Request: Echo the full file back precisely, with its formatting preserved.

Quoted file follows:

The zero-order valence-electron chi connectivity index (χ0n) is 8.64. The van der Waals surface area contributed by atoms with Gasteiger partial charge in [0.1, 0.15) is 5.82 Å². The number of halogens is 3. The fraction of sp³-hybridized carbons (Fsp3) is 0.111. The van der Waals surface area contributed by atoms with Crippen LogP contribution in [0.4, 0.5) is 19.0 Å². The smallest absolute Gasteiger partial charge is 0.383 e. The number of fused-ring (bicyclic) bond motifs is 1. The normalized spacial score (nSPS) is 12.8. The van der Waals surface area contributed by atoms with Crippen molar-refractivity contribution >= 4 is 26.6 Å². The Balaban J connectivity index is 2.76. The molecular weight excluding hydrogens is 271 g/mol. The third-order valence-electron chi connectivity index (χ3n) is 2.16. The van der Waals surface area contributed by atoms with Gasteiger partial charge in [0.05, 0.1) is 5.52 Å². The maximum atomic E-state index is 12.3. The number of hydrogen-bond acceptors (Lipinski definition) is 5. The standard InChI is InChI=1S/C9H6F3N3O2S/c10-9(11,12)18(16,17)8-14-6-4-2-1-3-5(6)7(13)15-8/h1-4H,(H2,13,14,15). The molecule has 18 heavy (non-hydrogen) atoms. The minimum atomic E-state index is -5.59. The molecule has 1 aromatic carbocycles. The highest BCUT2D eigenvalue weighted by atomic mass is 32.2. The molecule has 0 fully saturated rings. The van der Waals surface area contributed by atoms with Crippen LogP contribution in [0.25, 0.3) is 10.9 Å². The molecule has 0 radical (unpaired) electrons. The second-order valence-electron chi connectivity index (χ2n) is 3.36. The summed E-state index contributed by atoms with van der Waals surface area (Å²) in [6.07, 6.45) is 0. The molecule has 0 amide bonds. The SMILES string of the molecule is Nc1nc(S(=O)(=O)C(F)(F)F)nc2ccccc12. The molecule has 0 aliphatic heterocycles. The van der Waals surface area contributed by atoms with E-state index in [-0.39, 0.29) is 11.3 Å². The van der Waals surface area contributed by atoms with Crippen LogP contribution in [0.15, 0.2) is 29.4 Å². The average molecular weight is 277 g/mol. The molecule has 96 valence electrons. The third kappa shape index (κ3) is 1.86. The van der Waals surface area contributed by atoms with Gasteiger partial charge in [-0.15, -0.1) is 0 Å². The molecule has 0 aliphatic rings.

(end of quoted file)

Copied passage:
The zero-order valence-electron chi connectivity index (χ0n) is 8.64. The van der Waals surface area contributed by atoms with Gasteiger partial charge in [0.1, 0.15) is 5.82 Å². The number of halogens is 3. The fraction of sp³-hybridized carbons (Fsp3) is 0.111. The van der Waals surface area contributed by atoms with Crippen LogP contribution in [0.4, 0.5) is 19.0 Å². The smallest absolute Gasteiger partial charge is 0.383 e. The number of fused-ring (bicyclic) bond motifs is 1. The normalized spacial score (nSPS) is 12.8. The van der Waals surface area contributed by atoms with Crippen molar-refractivity contribution >= 4 is 26.6 Å². The Balaban J connectivity index is 2.76. The molecular weight excluding hydrogens is 271 g/mol. The third-order valence-electron chi connectivity index (χ3n) is 2.16. The van der Waals surface area contributed by atoms with Gasteiger partial charge in [0.05, 0.1) is 5.52 Å². The maximum atomic E-state index is 12.3. The number of hydrogen-bond acceptors (Lipinski definition) is 5. The standard InChI is InChI=1S/C9H6F3N3O2S/c10-9(11,12)18(16,17)8-14-6-4-2-1-3-5(6)7(13)15-8/h1-4H,(H2,13,14,15). The molecule has 18 heavy (non-hydrogen) atoms. The minimum atomic E-state index is -5.59. The molecule has 1 aromatic carbocycles. The highest BCUT2D eigenvalue weighted by atomic mass is 32.2. The molecule has 0 fully saturated rings. The van der Waals surface area contributed by atoms with Crippen LogP contribution in [0.25, 0.3) is 10.9 Å². The molecule has 0 radical (unpaired) electrons. The second-order valence-electron chi connectivity index (χ2n) is 3.36. The summed E-state index contributed by atoms with van der Waals surface area (Å²) in [6.07, 6.45) is 0. The molecule has 0 amide bonds. The SMILES string of the molecule is Nc1nc(S(=O)(=O)C(F)(F)F)nc2ccccc12. The molecule has 0 aliphatic heterocycles. The van der Waals surface area contributed by atoms with E-state index in [-0.39, 0.29) is 11.3 Å². The van der Waals surface area contributed by atoms with Crippen LogP contribution in [0.15, 0.2) is 29.4 Å². The average molecular weight is 277 g/mol. The molecule has 96 valence electrons. The third kappa shape index (κ3) is 1.86. The van der Waals surface area contributed by atoms with Gasteiger partial charge in [-0.15, -0.1) is 0 Å². The molecule has 0 aliphatic rings.